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Dr. Chad Jensen, Brigham Young University - Specific types of bullying have specific results

The issue of bullying is a significant problem for some children.

In today’s Academic Minute, Dr. Chad Jensen, assistant professor at Brigham Young University, suggests that the type of teasing a child may experience can have some very specific results, especially when focused on a child's physical activity and ability.

Dr. Chad Jensen is an assistant professor of psychology at Brigham Young University. His research focuses on the psychological and sociological aspects of childhood and adolescent obesity. He earned a PhD from the University of Kansas in 2011.

About Dr. Jensen

Dr. Chad Jensen - Specific Teasing has Specific Results

Increasing children’s participation in physical activity is an important health promotion aim. Children who frequently engage in physical activity reduce their risk for obesity, depression, diabetes, sleep problems and a host of other physical and mental health problems. Unfortunately, research suggests that only 8% of school age children meet the US recommendation of one hour of physical activity per day.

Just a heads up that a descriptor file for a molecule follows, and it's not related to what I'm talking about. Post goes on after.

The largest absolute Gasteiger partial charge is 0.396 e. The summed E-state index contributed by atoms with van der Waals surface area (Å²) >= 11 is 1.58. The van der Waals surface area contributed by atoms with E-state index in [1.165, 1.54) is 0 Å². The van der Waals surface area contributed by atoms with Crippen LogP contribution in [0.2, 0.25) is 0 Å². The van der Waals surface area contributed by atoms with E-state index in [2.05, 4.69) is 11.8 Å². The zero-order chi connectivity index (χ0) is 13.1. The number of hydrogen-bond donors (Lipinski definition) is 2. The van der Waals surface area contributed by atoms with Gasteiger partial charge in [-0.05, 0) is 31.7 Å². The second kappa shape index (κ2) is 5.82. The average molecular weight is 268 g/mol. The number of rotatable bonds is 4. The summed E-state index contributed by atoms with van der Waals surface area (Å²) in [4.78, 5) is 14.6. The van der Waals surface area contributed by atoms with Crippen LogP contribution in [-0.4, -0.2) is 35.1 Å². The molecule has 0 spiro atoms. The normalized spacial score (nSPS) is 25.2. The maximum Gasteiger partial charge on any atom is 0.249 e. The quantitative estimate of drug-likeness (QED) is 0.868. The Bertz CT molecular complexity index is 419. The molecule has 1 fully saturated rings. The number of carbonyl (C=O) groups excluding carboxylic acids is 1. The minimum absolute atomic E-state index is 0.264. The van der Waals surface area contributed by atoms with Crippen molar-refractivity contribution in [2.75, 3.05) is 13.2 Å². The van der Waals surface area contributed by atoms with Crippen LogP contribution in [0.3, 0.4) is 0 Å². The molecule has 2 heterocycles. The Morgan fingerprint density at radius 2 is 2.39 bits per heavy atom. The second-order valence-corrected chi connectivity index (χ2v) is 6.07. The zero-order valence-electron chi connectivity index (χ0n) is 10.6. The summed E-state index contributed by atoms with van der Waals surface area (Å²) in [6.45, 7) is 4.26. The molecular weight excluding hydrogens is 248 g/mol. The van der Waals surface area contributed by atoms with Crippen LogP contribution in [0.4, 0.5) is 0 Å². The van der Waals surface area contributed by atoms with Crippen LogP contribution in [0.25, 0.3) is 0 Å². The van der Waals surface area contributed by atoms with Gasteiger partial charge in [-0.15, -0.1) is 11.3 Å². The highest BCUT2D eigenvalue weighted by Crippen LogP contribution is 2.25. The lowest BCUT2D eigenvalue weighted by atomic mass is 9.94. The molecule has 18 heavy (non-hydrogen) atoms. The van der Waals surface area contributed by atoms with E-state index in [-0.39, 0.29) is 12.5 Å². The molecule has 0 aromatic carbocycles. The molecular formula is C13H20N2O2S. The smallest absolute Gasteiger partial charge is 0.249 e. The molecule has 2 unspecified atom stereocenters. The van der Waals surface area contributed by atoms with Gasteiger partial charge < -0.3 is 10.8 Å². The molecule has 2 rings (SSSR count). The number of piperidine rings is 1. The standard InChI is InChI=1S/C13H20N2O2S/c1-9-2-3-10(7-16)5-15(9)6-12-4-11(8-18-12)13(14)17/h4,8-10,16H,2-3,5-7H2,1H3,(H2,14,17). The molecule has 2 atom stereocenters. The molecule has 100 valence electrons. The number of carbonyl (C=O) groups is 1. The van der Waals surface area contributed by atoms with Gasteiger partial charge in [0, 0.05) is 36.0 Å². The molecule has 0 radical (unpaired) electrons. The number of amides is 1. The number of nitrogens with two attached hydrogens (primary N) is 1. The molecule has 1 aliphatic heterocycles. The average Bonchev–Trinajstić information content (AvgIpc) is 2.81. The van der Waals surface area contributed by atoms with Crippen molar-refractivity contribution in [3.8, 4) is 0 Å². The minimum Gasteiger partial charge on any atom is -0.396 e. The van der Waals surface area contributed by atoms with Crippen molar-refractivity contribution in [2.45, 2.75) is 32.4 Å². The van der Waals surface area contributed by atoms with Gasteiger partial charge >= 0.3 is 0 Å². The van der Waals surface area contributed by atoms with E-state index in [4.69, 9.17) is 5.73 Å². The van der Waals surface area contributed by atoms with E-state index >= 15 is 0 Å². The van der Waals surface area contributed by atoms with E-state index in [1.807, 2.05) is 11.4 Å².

Children’s early experiences with physical activity can influence their exercise habits well into adulthood.  Previous research suggests that children who are bullied by peers are at risk for reduced physical activity. However, few studies have assessed children’s experiences with physical activity-specific teasing. For example, kids may be teased about their physical skills, ostracized when teams are chosen for sports, or criticized for their physical appearance when they wear exercise clothing. Additionally, past research has not examined potential effects of teasing on physical activity participation over time.

Our research suggests that children ages 9-12 who experience higher levels of teasing during physical activity demonstrate reduced levels of physical activity one year later when compared to peers who are not teased. Interestingly, although previous studies have generally reported that this association primarily exists among overweight children, our findings suggest that normal weight children who are teased engage in less physical activity one year later. Our results suggest that potential negative effects of teasing during physical activity may persist well beyond the teasing experience.

Findings from our research underscore the importance of comprehensive bullying prevention efforts in schools and on the playing field. We encourage educators and other adult leaders to intervene if children are being teased during physical activity and to consider physical education classes and recess important domains for bullying prevention.

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